Alas, one troublesome priest has rumbled the fact that CUs are actually part of our plan to turn middle-of-the-road Christians into atheists. Sometimes it’s a protracted process, to be sure, but our mills also grind exceeding small. Look everyone, over there: a lawsuit! (That ought to do it).
I’ve been watching the video of Richard Dawkins in Lynchburg, speaking at the Randolph-Macon Women’s College as part of his book tour. The Q&A session (video link) after his book reading is great fun. Students and staff from the nearby Liberty University, a fundamentalist Christian college, had come along to debate with him, so questions from them dominated the session. I think he dealt with them fairly convincingly.
There was one moment towards the end of the session when he seemed lost for words, which I found interesting. One woman (not from Liberty) asked him whether anger was a common feeling for people going through de-conversion. Dawkins was uncertain, and said he’d never considered it (he’d considered that people might be afraid when de-converting, but not angry). He threw the question open to the audience: “Is that a common experience?” “Yes!” “Anger against whom or what?” “Clergy people, authority figures” said one woman, clearly, above the clamour of other voices saying what I suppose were similar things. “Thank you, I have learned something this evening,” said Dawkins, and went on to say as much in his tour journal.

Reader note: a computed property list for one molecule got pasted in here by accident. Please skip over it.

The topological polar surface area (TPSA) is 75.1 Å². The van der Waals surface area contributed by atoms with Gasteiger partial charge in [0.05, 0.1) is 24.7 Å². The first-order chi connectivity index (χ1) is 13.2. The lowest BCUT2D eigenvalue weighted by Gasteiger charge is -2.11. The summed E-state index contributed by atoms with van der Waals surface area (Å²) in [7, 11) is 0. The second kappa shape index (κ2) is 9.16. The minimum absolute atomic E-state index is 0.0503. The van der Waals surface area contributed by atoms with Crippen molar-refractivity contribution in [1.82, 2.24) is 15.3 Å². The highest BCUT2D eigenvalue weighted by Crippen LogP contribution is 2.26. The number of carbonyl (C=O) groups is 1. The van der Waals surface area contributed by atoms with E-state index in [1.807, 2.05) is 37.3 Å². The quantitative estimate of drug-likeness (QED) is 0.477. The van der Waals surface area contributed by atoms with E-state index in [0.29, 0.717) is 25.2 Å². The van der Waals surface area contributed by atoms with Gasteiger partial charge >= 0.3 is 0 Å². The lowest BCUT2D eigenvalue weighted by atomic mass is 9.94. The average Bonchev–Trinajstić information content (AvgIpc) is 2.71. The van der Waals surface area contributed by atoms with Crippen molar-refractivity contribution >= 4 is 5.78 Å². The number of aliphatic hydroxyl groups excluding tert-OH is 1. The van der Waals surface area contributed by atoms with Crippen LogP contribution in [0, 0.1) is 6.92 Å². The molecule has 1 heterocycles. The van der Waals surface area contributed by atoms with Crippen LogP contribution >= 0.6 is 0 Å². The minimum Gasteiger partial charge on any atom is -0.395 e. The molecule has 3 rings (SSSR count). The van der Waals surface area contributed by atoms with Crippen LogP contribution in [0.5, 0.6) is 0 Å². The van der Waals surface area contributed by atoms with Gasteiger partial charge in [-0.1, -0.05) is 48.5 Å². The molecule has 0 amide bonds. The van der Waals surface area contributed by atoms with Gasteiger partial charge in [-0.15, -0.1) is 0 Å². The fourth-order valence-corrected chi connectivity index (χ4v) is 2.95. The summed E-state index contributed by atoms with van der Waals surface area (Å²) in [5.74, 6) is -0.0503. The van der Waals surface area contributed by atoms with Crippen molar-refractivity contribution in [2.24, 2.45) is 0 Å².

Dawkins isn’t the sort of atheist who’s angry with God for not existing, or with the church because the priest put the fear of hell into him, or whatever. His outspokenness is down to an impatience with people who just don’t get it, it’s not personal.